…As NCDC’s 457 new COVID-19 cases, shoot total to 44,890***
The Vice President, Yemi Osinbajo has highlighted Federal Government intention to examine every possible option, in the development and distribution of a vaccine, against the COVID-19 disease.
Osinbajo’s spokesman, Laolu Akande, in a statement on Wednesday in Abuja, said the vice president stated this at a virtual meeting with representatives of Pfizer and Biotech pharmaceutical firms.
Pfizer and Biotech are the international pharmaceutical firms promoting the BNT162 vaccine candidate.
The meeting was attended by Health Minister, Dr Osagie Ehanire, and the Executive Director of the National Primary Health Care Development Agency, Dr Faisal Shuaib, with representatives of Pfizer and Biotech.
According to Osinbajo, the interaction between the Federal Government and the promoters of the vaccine candidate is an important conversation.
“It is important for us that we are prioritised as the largest country in Africa in the distribution of the best COVID-19 vaccine when it is eventually ready.
“Our priority is the health of the Nigerian citizens; we continue to engage and intend to look at every possible option from all manufacturers of a good vaccine.
“We want to do the very best for our people in this regard,” he said.
The vice president asked several questions about the COVID-19 vaccine candidate including how quickly Nigeria could get the vaccine once it was safely ready.
Responding, Mr Subair Olayinka, the Pfizer Country Manager and Representative in Africa, who spoke for the promoters, said that Nigeria would be a priority for the vaccine supply to Africa.
He said that although the vaccine trials were not going on in Nigeria at present, the trials were ongoing in parts of the African continent.
Olayinka said that the trials would be entering the third phase having concluded the first two phases successfully.
On his part, Ehanire said that the Federal Government would consider quality, appropriate volume and how well and quick a vaccine could be delivered to Nigeria in deciding which manufacturer to make the supply.
In the meantime, the Nigeria Centre for Disease Control (NCDC) has recorded 457 new cases of the COVID-19, bringing the total number of infections to 44,890.
The NCDC made this known on its official twitter handle on Wednesday, adding that 17 more people also died from the disease.
The NCDC said that the 457 new infections were recorded in Lagos, FCT and 19 other states of the federation.
It stated that Lagos topped the list with 137 cases while FCT came second with 76 fresh infections.
”Five other states with high cases include Plateau – 40, Rivers – 35, Enugu – 34, Oyo – 25 and Abia – 23.
”Others are Delta – 12, Edo and Ebonyi – 11, Cross River and Kwara – 10, Kaduna – 9, Anambra – 7, Ogun – 5, Imo and Bauchi – 3, Osun and Nasarawa – 2, Kano and Ekiti – 1, ” it said.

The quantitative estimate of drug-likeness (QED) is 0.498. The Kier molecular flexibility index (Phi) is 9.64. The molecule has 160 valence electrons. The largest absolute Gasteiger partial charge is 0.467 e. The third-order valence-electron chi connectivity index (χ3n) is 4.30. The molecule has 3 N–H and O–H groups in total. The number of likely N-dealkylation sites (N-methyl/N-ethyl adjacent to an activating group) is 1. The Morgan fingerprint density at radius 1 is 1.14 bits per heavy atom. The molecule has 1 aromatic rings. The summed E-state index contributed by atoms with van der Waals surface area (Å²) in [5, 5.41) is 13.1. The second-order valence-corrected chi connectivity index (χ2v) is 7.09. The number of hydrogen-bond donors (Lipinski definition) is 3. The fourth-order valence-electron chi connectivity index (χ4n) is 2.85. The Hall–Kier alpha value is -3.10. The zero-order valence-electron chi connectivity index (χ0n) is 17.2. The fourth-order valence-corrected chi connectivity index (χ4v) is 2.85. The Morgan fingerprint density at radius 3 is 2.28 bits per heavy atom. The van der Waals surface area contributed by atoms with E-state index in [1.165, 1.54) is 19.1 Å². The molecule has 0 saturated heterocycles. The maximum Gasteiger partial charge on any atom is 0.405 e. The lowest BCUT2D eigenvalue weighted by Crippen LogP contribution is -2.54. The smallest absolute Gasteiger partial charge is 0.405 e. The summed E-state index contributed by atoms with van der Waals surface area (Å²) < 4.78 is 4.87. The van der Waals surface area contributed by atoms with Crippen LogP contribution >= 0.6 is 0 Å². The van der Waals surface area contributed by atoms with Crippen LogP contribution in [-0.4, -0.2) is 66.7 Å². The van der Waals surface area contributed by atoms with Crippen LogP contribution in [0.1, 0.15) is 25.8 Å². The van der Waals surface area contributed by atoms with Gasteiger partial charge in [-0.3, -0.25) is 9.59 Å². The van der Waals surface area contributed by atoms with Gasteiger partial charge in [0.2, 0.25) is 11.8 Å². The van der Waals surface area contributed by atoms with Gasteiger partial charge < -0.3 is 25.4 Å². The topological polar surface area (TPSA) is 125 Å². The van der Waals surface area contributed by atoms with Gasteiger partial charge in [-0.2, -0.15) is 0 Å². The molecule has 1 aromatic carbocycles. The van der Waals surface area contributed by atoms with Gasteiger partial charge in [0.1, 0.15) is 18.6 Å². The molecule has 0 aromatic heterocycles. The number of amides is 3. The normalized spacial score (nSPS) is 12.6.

The health agency further said that 314 people had been discharged in the last 24 hours after recovering from the virus, bringing the total number of discharged cases to 32,165.
It said that till date, 44,890 cases had been confirmed, 32,165 cases discharged and 927 deaths recorded in 36 states and the FCT.
The NCDC noted that a multi-sectoral national Emergency Operations Centre (EOC), activated at Level 3, would continue to coordinate the national response activities across the country.
The health agency further said that home care for COVID-19 patients who were asymptomatic or have mild symptoms must be based on the recommendation of a clinician and not on self-assessment.
“It is recommended that clinicians recommend the use of designated treatment areas, according to severity and acute care needs, to care for confirmed COVID -19 patients.
”Home care should only be recommended in patients after an appropriate risk assessment has been done and following appropriate counselling and patient information,” it stated.
The NCDC said that patients could be recommended for home care if hospitalisation was not feasible.
It noted that clinicians should consider home care for such patients with no symptoms, mild symptoms or for those without concern for rapid deterioration as determined by a managing physician.
“Home care may also be considered when in-patient care is unavailable or unsafe (e.g. capacity is limited, and resources are unable to meet the demand for health care services).
“Contacts should be advised to monitor their health for 14 days from the last possible day of contact.
“Health care personnel should review the health of contacts by phone, and in-person if feasible. Provide instructions to contacts on what to do if they become ill.
“If home care is provided, ensure follow-up and care by a family member; If and where feasible, a communication link between the patient and health care provider and/or public health personnel should be established,” it said.
The NCDC also said that clinical judgment should be used and informed by an assessment of the patient’s home and environment by a trained health care worker, if and where feasible.
“Educate patients and household members about personal hygiene, infection prevention and control (IPC) measures, and how to care for the patient,” it said.
The health agency added that patients in-home care should remain isolated and in limited contact with people, including household members, until all symptoms had been resolved while patients had repeated the negative tests and/or a healthcare worker had cleared the patient.
“Stay in a well-ventilated single room; limit movement in the house or minimise shared space.
”Ensure shared spaces are well ventilated; follow cleaning and disinfecting guidance at home and limit the number of caregivers.
”Seek care urgently if there is a change in your condition,” NCDC said.